6 Rankers Reviews
Author And Researcher
I'm Marios, delivering the best of Aotearoa's nature walks to your device.
I've personally walked hundreds of New Zealand's tracks and spent months in libraries uncovering interesting information on New Zealand/Aotearoa. And you'll find a slice of that research on this page - enjoy!
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A large number of human bones have been unearthed around Spirits Bay, suggesting the area may have been a battleground or burial site. There’s a palpable sense of other worlds here.
Spirits Bay is a stunning sweep of smooth sand and multi-coloured shells, and pristine turquoise water. This area holds a very spiritual meaning for Maori. It is a place where departed spirits are set free. Respect and enjoy!
Behind the dunes is the characteristic windswept scrub of the Te Paki region, and large marshlands with captivating native bird and plant life.
To reach Pandora requires a crossing of the Waitahora Stream. This can only be made at low tide. The stream is deep and may involve getting wet to your waist.
Kapowairua is at the end of Spirits Bay Road. Follow signs to Spirits Bay along Te Hapua Road, 21km before Cape Reinga. After 6km turn left into Spirits Bay Road.
The track behind the dunes is signposted on the left just before the road ends.
The Te Paki Coastal Track is a 48 km, 3 day tramp traversing New Zealand’s northernmost tip.
The descriptions here have broken the tramp into bite size chunks, with Cape Reinga at the fulcrum.
This is the first in a trio of walks ending at Cape Reinga.
1. Kapowairua to Pandora
2. Pandora to Tapotupotu
3. Tapotupotu to Cape Reinga
If starting your walk along the beach, the sand is soft, making progress arduous.
Behind the dunes, follow orange marker posts along the vehicle track, which remains even.
To reach Pandora requires a crossing of the Waitahora Stream. This can only be made at low tide. The stream is deep and may involve getting wet to your waist. Check with DoC on stream levels before attempting the walk.
Around 5 million years ago, the Aupori Peninsula, including Te Paki, was a series of islets, an archipelago separated by shallow seas. With the onset and waning of Ice Ages, sea levels fluctuated and large sandspits formed, sculpted by the prevailing south-westerly winds. Te Paki thus became joined to the greater North Island landmass, but still retains an island character. It feels like a different land.
The vast wetland behind the dunes harbours a thriving community of bitterns, rails, Paradise ducks and mosquitoes.
The great Aupori Tribe chief, Tohe, dreamed his daughter, who lived beyond Hokianga, was ill and resolved to visit her. He journeyed down Ninety Mile Beach, naming landmarks along the way. He vowed his spirit would return if he failed in the completion of his dangerous journey. News of his death was relayed by the servant who accompanied him and the promise of his return was fulfilled by his spirit. Spirits Bay thus received its name and is also referred to as Piwhane Bay.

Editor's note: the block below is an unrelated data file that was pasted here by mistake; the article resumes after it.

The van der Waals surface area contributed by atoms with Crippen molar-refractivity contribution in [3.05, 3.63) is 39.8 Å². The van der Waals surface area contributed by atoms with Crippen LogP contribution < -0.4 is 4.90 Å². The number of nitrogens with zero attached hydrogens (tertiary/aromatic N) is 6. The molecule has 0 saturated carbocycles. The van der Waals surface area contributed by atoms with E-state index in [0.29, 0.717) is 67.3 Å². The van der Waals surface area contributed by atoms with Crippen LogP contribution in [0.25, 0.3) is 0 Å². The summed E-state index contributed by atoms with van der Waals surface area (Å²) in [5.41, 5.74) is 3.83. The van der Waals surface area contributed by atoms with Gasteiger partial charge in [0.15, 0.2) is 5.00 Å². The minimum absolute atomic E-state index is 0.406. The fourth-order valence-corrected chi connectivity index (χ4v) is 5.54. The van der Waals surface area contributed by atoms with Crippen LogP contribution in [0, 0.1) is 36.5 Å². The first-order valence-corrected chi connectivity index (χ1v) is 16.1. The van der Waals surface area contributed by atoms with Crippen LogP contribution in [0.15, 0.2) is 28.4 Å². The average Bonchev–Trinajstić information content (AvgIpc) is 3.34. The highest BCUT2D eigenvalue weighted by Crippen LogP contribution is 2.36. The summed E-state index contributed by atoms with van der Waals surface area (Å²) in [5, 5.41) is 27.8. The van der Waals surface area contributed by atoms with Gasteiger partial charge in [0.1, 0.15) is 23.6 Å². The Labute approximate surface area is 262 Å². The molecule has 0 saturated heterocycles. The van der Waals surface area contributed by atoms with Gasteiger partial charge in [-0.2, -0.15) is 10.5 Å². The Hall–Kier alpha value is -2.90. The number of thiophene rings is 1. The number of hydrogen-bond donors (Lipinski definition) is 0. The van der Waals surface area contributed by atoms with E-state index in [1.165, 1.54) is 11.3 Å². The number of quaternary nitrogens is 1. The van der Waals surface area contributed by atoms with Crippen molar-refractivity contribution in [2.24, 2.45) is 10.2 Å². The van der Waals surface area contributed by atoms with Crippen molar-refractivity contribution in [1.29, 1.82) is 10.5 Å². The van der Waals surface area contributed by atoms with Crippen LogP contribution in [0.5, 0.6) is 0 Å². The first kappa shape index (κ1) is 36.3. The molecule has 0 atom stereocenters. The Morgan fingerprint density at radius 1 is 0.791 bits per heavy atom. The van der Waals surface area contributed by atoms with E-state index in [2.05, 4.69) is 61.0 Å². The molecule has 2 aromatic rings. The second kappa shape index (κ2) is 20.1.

A 9lb. cannon on the hill above the parking area at the campground was owned by Hongi Keepa, who acquired it from a whaler in the early 1800s. A plaque beneath describes its convoluted history.
When Captain Cook passed in 1769, he noted a village on the western hills overlooking the bay. Evidence of terraces and hangi pits are still visible from near the Waitahora Stream.
In 1772, Marion du Fresne and his French expedition anchored off Spirits Bay and sent parties ashore for water. One ship lost two anchors in a severe storm.
The camp which occupied the grass clearing at Pandora was run by Captain Hector McQuarrie in the 1920s. The bush huts were made from local materials and there were colourful canvas roofs. The wreck of the steamer Kahu provided timber for the ‘excellent floor’ of the dancehall and the salvaged sail gave shelter.
The camp was advertised as being ‘Away up where New Zealand Ends’ and was frequented by the well-heeled of the ‘carriage trade’ needing an escape. It was an arduous journey up Ninety Mile Beach and over the steep hills to the camp, but rewarded with scenic beauty and solitude.
Pandora is named after HMS Pandora, a survey ship which visited the coast in 1849.
North Island ▷ Northland ▷ Kaitaia
Superb scenery, always worth the effort.
If you can get up to the North you might as well go all the way up. Here you have magical breathtaking views that will give you a sense of fresh air and sense of location of where in the world you are!
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Beautiful area! The trail was varied and fun. I would have appreciated an easier way to access the track without a personal car. Also, the track was incredibly muddy.
Beautiful surrounding, breathtaking beach with many shells and gorgeous blue water.
There are a few tracks up at Cape Reinga. Some long, some shorted. Each reward you with beautiful views out to sea, feels like the end of the earth!
Brilliant scenery, great information at Cape Reinga.
Thanks to all the good people working for the NZ Department of Conservation - for all your hard work - making NZ more beautiful, accessable and healthy! Cheers 😍